One More Time with Feeling: Documentary Review

I originally wrote this review in spring 2017 for an arts journalism class at Arizona State University. I felt like I should share it (with minimal edits) since the movie has been on my mind lately, and since the class ultimately led me to embarking on the Film Studies master’s program at ASU, which I’ll begin this upcoming fall semester.

ONE MORE TIME WITH FEELING (2016) is a documentary of contradictions. It tells the story of a stark tragedy while eschewing a traditional narrative. It avoids indulgent sentimentality while instilling incredible sorrow and inspiration. Tears will flow, but so too will a life-affirming belief in the power of creativity. Its subjects are tremendously affected by their shared loss, but are so full of life that the film is hard to watch at times. Their pain is too compelling, and too vital to experience, though, so the urge to turn away is suppressed. ONE MORE TIME WITH FEELING feels voyeuristic in this regard, as it follows the life of critically lauded musician Nick Cave in the wake of his son’s accidental death at age 15. The results of Andrew Dominik’s intimate, unconventional time capsule of a film, however, stands as an uncomfortable, personal, depressing, and uplifting case study of human grief and the creativity that may, or likely may not, spawn from it.

ONE MORE TIME WITH FEELING, nor its subject Nick Cave, have anything neat or pithy to say about tragedy or loss. And yet, the film is a humanitarian triumph, providing incredible insight into the human experience. Dominik does this through an almost entirely black-and-white color palette, abstract cinematography, and brief interviews in which his own thoughts and questions are often heard. Dominik is not scared to let the film breathe; in fact, much of the film’s strongest moments are the quiet ones, in which Cave thinks, searches for a way to articulate his complicated outlook, or just goes about his business. These moments can also be awkward, but it’s clear that those involved in the documentary aren’t entirely at home with it anyways.

At the time of his son Arthur’s death, Cave and his band the Bad Seeds were in the midst of recording their album SKELETON TREE in July 2015. ONE MORE TIME WITH FEELING was shot over ten days in February 2016, about eight months after Arthur had accidentally fallen off a cliff in Brighton, England. As Cave puts it himself in the film, he may never “get over” the event, but nevertheless, the film was made so close to it, and that is part of its power. In spite of Cave’s agreement to finance and produce the film, as well as acquiescing to Dominik’s desire to transform the original concept of a performance document into one with interviews and intermittent musing narration from Cave, it’s clear that he’s not entirely at home in front of the camera talking about his son’s death.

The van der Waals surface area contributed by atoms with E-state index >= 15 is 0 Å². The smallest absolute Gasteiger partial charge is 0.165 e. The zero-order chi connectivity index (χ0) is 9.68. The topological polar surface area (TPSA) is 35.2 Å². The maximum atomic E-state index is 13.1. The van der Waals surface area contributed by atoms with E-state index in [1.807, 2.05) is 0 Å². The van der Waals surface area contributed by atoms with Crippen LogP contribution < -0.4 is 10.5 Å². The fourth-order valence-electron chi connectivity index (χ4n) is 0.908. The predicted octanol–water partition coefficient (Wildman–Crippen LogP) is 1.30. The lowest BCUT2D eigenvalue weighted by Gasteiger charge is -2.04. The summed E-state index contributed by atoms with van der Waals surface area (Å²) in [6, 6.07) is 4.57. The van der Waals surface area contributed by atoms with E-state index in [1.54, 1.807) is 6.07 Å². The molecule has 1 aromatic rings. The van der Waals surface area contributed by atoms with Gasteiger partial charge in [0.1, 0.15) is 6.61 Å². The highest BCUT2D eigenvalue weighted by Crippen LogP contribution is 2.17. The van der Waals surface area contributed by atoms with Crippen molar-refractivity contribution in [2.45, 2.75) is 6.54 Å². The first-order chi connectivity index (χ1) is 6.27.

In fact, the film opens with an interview with Warren Ellis, Cave’s bandmate and close personal friend. Ellis expresses his discomfort with talking about Cave’s personal life, and even how it has affected Ellis himself. Dominik sets the tone of this abstract, loose film right off the bat with this metanarrative approach, in that much of the film is about how crazy it is to make a film about this event and to try and create a new album in the wake of a terrible loss. He solidifies it with black screens and out of focus shots that get clearer as the camera operators try to fix it and Ellis sits there, somewhat uncomfortably. Ultimately, Dominik imparts a glaring frankness that could only work with the absolute gravity of the documentary’s subject. One of Cave’s comments later on also perfectly fits the creation of the film itself, when he talks about how only in dealing with his son’s death could he feel comfortable with making SKELETON TREE the way it is: a flawed, raw, and hard-to-make record that is only made stronger for these reasons.

With the framing of the heartbreaking moment preceding these events, small moments from Cave’s wife, Susie Bick, his other son, Arthur’s twin Earl, and Ellis are especially impactful, while the recording sessions in the studio are choreographed beautifully by Dominik’s cameras. ONE MORE TIME WITH FEELING impressively spans the wide range of human emotion, strengthening and weakening your resolve in equal measure. Its philosophy is irresistible, however, and imparts its wisdom and hopelessness long after the film’s final, tender moment plays out.

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